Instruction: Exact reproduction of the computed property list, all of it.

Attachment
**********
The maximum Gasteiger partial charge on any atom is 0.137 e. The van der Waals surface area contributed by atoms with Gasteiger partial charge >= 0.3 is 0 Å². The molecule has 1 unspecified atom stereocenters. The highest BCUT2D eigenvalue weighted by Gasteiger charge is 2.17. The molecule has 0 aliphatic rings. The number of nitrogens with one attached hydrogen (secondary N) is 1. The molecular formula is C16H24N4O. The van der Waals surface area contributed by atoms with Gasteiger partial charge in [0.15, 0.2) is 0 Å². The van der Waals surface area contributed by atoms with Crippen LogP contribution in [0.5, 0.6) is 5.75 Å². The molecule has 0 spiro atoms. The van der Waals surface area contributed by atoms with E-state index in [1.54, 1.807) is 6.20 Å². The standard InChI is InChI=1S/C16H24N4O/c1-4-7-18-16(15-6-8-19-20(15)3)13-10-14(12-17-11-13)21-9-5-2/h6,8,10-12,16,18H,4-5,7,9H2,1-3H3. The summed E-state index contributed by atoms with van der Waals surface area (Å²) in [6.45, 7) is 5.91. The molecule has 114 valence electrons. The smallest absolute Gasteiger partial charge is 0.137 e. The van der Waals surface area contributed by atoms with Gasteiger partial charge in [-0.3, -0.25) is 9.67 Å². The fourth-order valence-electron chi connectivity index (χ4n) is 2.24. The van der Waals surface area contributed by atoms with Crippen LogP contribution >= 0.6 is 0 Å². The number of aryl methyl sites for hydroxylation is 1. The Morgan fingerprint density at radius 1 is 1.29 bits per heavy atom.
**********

The maximum Gasteiger partial charge on any atom is 0.137 e. The van der Waals surface area contributed by atoms with Gasteiger partial charge >= 0.3 is 0 Å². The molecule has 1 unspecified atom stereocenters. The highest BCUT2D eigenvalue weighted by Gasteiger charge is 2.17. The molecule has 0 aliphatic rings. The number of nitrogens with one attached hydrogen (secondary N) is 1. The molecular formula is C16H24N4O. The van der Waals surface area contributed by atoms with Gasteiger partial charge in [0.15, 0.2) is 0 Å². The van der Waals surface area contributed by atoms with Crippen LogP contribution in [0.5, 0.6) is 5.75 Å². The molecule has 0 spiro atoms. The van der Waals surface area contributed by atoms with E-state index in [1.54, 1.807) is 6.20 Å². The standard InChI is InChI=1S/C16H24N4O/c1-4-7-18-16(15-6-8-19-20(15)3)13-10-14(12-17-11-13)21-9-5-2/h6,8,10-12,16,18H,4-5,7,9H2,1-3H3. The summed E-state index contributed by atoms with van der Waals surface area (Å²) in [6.45, 7) is 5.91. The molecule has 114 valence electrons. The smallest absolute Gasteiger partial charge is 0.137 e. The van der Waals surface area contributed by atoms with Gasteiger partial charge in [-0.3, -0.25) is 9.67 Å². The fourth-order valence-electron chi connectivity index (χ4n) is 2.24. The van der Waals surface area contributed by atoms with Crippen LogP contribution >= 0.6 is 0 Å². The number of aryl methyl sites for hydroxylation is 1. The Morgan fingerprint density at radius 1 is 1.29 bits per heavy atom.